MAR 21, 2016 07:44 PM PDT

How Do Emotions Affect Your Physical Health


Emotions go beyond just "how you feel." They affect our minds, and, therefore, our physical health.

Studies have shown that people who hold a positive outlook on life, and are characterized by love and happiness, tend to live significantly longer and more fulfilling lives than those who are negative and grumpy.

Many in the former category probably already know that a smile can go a long way. According to the facial feedback hypothesis, smiling broadly can actually lift your mood. Perhaps that's why a randomized clinical trial found that botox injections in the forehead actually improved symptoms of depression. After all, it might be difficult to feel unhappy when you can't put your face into a scowl.

Researchers don't entirely understand how chronic negative emotional states also affect a person's health. The answer could lie in how the negative emotions affect a combination of lifestyle, behavioral, biological, and social factors that directly affect health. For example, distress could make it harder for a person to sleep. If that person feels distressed all the time, he or she could suffer chronic insomnia. Having insomnia raises the risk of developing heart disease, stroke, diabetes, and a list of other health problems.

Thus, anger and depression make us vulnerable to all kinds of problems to our health and well-being. The good news is that we often overestimate how long we'll be in a bad mood and underestimate our capacity to adapt and bounce back from trauma.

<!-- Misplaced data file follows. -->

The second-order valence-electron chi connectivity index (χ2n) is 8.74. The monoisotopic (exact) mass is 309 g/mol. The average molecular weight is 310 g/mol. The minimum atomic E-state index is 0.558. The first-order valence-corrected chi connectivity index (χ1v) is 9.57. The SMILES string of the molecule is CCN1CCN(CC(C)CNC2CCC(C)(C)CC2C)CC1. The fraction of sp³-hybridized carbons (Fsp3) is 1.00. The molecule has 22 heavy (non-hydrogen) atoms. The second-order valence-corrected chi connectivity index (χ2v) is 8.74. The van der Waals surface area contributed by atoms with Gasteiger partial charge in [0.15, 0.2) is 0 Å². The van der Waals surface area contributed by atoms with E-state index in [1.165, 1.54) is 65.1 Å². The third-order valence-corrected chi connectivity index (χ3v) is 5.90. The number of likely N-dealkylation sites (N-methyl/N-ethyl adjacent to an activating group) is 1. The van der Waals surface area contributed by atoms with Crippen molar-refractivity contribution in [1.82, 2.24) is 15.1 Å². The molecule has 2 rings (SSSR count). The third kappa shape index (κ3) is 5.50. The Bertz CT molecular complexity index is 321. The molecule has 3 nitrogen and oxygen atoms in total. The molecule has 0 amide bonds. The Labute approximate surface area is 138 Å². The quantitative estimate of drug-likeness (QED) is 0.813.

Psychologists would not define stress as an emotion. They would instead say it's "the process by which we perceive and respond to certain events or stressors that we view as challenging or threatening," according to the Crash Course video.

These stressors fall into three main categories: catastrophes, significant life changes, and everyday annoyances. Catastrophes include things like war, natural disasters, and terrorist attacks.They are unpredictable large-scale events. Significant life changes include moving and having a child. Everyday annoyances include getting caught in traffic or being late to work.

Stress is natural and can even be healthy. For instance, if you have a test coming up, you may be more alert than normal and study better.

So, watch your emotions. They could literally kill you.
About the Author
  • Julianne (@JuliChiaet) covers health and medicine for LabRoots. Her work has been published in The Daily Beast, Scientific American, and MailOnline. While primarily a science journalist, she has also covered culture and Japanese organized crime. She is the New York Board Representative for the Asian American Journalists Association (AAJA). • To read more of her writing, or to send her a message, go to Jchiaet.com
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